Tianhe-I, Tianhe-1, or TH-1 is a supercomputer capable of an Rmax of 2.5 peta FLOPS. Located at the National Supercomputing Center of Tianjin, China, it was the fastest computer in the world from October 2010 to June 2011 and was one of the few petascale supercomputers in the world.
Exascale computing refers to computing systems capable of calculating at least "1018 IEEE 754 Double Precision (64-bit) operations (multiplications and/or additions) per second (exaFLOPS)"; it is a measure of supercomputer performance.
Kraken was a Cray XT5 supercomputer that entered into full production mode on February 2, 2009. Kraken was operated by the University of Tennessee and was the most powerful computer in the world managed by academia at the time. It was housed in the Oak Ridge Leadership Computing facility at Oak Ridge National Laboratory. Kraken was decommissioned on April 30, 2014.
The Cray XK6 made by Cray is an enhanced version of the Cray XE6 supercomputer, announced in May 2011. The XK6 uses the same "blade" architecture of the XE6, with each XK6 blade comprising four compute "nodes". Each node consists of a 16-core AMD Opteron 6200 processor with 16 or 32 GB of DDR3 RAM and an Nvidia Tesla X2090 GPGPU with 6 GB of GDDR5 RAM, the two connected via PCI Express 2.0. Two Gemini router ASICs are shared between the nodes on a blade, providing a 3-dimensional torus network topology between nodes. This means that it has 576 GB of Graphics memory and over 1500 CPU cores, several orders of magnitude more powerful than the best publicly available computer on the market.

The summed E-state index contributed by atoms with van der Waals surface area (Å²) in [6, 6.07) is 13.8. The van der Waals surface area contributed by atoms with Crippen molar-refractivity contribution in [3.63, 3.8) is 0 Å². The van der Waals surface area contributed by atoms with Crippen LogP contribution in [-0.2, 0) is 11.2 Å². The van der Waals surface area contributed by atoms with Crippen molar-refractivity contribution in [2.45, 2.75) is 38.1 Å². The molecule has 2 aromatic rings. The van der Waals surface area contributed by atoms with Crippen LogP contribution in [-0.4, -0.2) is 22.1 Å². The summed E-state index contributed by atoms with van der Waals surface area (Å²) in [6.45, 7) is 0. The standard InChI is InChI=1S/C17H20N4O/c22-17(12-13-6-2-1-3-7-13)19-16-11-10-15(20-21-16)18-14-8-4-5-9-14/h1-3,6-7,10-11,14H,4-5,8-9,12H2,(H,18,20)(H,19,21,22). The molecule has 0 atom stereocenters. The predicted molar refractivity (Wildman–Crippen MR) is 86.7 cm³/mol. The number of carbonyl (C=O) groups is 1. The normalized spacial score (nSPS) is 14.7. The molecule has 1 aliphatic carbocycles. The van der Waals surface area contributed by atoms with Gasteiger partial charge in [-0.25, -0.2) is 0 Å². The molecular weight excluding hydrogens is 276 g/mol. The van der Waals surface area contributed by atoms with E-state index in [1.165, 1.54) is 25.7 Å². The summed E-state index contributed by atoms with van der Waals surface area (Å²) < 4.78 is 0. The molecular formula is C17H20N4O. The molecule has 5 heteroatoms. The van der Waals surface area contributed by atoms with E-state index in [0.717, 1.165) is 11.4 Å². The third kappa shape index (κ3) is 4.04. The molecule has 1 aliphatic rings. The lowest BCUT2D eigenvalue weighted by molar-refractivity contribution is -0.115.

XK7 is a supercomputing platform, produced by Cray, launched on October 29, 2012. XK7 is the second platform from Cray to use a combination of central processing units ("CPUs") and graphical processing units ("GPUs") for computing; the hybrid architecture requires a different approach to programming to that of CPU-only supercomputers. Laboratories that host XK7 machines host workshops to train researchers in the new programming languages needed for XK7 machines. The platform is used in Titan, the world's second fastest supercomputer in the November 2013 list as ranked by the TOP500 organization. Other customers include the Swiss National Supercomputing Centre which has a 272 node machine and Blue Waters has a machine that has Cray XE6 and XK7 nodes that performs at approximately 1 petaFLOPS (1015 floating-point operations per second).
The Cray XC40 is a massively parallel multiprocessor supercomputer manufactured by Cray. It consists of Intel Haswell Xeon processors, with optional Nvidia Tesla or Intel Xeon Phi accelerators, connected together by Cray's proprietary "Aries" interconnect, stored in air-cooled or liquid-cooled cabinets. The XC series supercomputers are available with the Cray DataWarp applications I/O accelerator technology.